For the first time, Machi looks forward to the next time it snows, while I look forward to Machi and Yuki growing closer. After the meeting, Yuki makes a quick check-in and is just in time to save Tooru from a ladder off which Kyou falls. Then he heads to an “appointment” with none other than graduating senior Minagawa Motoko.

I’ve always had a soft spot for Motoko despite her often underhanded tactics to get a little closer to Yuki, so I was perfectly fine with her getting a proper sendoff scene here, in which she wants to make clear and plain her feelings to Yuki not so he’ll return them, but just so he knows she loved him, he made her school days happy, and she hopes he’ll find happiness too, or greater happiness if he’s already happy.

We then learn why Nao has been so hostile towards Yuki and even called him his “rival”, when he locates Motoko giving the classroom one last look and tries his best to make his feelings known to her. Like she did with Yuki, it’s more about wishing her well in the future than confessing and expecting an answer, and Motoko’s response seems more than enough for Nao.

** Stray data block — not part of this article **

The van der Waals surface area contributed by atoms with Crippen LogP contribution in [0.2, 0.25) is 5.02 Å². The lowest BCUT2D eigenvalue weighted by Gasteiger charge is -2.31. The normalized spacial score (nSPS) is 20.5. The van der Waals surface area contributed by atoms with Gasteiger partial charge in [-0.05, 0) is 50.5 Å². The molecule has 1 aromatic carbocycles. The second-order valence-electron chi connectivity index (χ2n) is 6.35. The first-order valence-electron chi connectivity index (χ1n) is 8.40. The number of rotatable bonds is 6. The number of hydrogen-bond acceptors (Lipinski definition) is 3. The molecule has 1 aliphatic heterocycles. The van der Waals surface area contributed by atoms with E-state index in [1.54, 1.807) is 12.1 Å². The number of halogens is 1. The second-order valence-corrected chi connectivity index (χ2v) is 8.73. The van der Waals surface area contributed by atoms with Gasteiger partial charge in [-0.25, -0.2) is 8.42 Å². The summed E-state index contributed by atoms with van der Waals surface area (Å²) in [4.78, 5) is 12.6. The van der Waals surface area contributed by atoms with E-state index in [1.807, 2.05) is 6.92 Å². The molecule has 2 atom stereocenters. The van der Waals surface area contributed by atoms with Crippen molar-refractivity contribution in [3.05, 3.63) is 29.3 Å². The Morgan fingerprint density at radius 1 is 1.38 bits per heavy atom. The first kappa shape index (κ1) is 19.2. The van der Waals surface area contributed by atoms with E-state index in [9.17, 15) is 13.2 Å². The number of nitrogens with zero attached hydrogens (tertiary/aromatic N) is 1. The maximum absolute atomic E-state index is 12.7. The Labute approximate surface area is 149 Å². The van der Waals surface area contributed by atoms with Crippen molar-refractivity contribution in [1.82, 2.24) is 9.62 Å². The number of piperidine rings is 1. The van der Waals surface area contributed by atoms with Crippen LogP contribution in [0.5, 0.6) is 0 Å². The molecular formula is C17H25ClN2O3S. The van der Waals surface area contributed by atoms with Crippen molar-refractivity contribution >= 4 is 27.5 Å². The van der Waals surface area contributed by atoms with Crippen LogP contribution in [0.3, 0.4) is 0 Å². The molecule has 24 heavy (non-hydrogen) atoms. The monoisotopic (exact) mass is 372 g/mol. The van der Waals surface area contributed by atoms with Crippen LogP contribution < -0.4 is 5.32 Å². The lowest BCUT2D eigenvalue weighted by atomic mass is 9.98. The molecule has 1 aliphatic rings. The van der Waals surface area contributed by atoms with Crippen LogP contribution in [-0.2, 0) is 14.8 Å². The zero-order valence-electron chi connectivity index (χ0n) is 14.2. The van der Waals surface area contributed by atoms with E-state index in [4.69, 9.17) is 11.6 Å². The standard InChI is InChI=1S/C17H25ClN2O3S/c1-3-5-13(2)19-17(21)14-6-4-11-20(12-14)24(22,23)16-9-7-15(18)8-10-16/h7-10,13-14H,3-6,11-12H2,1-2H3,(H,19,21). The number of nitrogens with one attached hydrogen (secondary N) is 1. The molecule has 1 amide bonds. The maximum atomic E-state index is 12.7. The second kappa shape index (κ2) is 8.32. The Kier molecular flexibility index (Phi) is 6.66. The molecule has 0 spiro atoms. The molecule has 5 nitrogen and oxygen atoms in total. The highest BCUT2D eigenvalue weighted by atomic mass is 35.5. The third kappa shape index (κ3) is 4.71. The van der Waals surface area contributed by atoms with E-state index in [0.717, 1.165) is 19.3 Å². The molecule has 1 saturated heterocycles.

The final few minutes are a grab bag, as Hiro meets his baby sister Hinata, Kagura worries about Isuzu’s whereabouts to Hatori and Shigure, and Isuzu emerges from what looks like a building on the Souma compound, donning a white robe and having just cut her hair short. I couldn’t help but notice how closely she resembles Akito from behind, and that might just be intentional on her part. To be continued…

Rating: 4/5 Stars

Fruits Basket – 52 – An Unwavering Truth

I’m not here to forgive Akito for her two-plus seasons (and years before that) of acting horribly shitty to just about everyone, from all of the Zodiac spirits to Honda Tooru, probably the human being least deserving of malice and cruelty in the universe.

But I’m not going to pretend she’s had it easy, either. No one cursed with the Souma name does, and just because she’s revered as god who can boss the others around doesn’t mean doing so makes her feel remotely happy or fulfilled. Nor is she immune to the nefarious Shigure’s twisted mind games!